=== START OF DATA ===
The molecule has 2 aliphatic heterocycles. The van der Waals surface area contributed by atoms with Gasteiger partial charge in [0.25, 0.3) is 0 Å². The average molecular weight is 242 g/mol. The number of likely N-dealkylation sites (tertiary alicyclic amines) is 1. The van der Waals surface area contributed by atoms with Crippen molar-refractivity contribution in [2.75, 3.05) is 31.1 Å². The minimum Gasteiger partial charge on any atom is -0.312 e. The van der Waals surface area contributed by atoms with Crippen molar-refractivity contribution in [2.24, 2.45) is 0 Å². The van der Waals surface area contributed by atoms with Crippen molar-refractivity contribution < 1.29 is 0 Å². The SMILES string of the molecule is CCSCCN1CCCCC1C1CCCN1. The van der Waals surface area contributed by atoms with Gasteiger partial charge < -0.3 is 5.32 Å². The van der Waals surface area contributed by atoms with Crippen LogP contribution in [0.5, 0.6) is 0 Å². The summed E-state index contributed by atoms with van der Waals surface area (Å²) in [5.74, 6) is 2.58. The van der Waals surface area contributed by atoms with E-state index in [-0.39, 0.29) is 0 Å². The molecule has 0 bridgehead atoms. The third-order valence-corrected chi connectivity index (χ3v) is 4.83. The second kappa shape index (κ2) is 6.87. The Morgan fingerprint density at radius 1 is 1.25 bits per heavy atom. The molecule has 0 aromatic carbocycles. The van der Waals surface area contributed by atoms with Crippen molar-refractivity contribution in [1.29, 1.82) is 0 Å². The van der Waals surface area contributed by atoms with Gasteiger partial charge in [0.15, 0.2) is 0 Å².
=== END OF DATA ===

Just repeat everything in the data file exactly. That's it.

The molecule has 2 aliphatic heterocycles. The van der Waals surface area contributed by atoms with Gasteiger partial charge in [0.25, 0.3) is 0 Å². The average molecular weight is 242 g/mol. The number of likely N-dealkylation sites (tertiary alicyclic amines) is 1. The van der Waals surface area contributed by atoms with Crippen molar-refractivity contribution in [2.75, 3.05) is 31.1 Å². The minimum Gasteiger partial charge on any atom is -0.312 e. The van der Waals surface area contributed by atoms with Crippen molar-refractivity contribution in [2.24, 2.45) is 0 Å². The van der Waals surface area contributed by atoms with Crippen molar-refractivity contribution < 1.29 is 0 Å². The SMILES string of the molecule is CCSCCN1CCCCC1C1CCCN1. The van der Waals surface area contributed by atoms with Gasteiger partial charge < -0.3 is 5.32 Å². The van der Waals surface area contributed by atoms with Crippen LogP contribution in [0.5, 0.6) is 0 Å². The summed E-state index contributed by atoms with van der Waals surface area (Å²) in [5.74, 6) is 2.58. The van der Waals surface area contributed by atoms with E-state index in [-0.39, 0.29) is 0 Å². The molecule has 0 bridgehead atoms. The third-order valence-corrected chi connectivity index (χ3v) is 4.83. The second kappa shape index (κ2) is 6.87. The Morgan fingerprint density at radius 1 is 1.25 bits per heavy atom. The molecule has 0 aromatic carbocycles. The van der Waals surface area contributed by atoms with Crippen molar-refractivity contribution in [1.29, 1.82) is 0 Å². The van der Waals surface area contributed by atoms with Gasteiger partial charge in [0.15, 0.2) is 0 Å².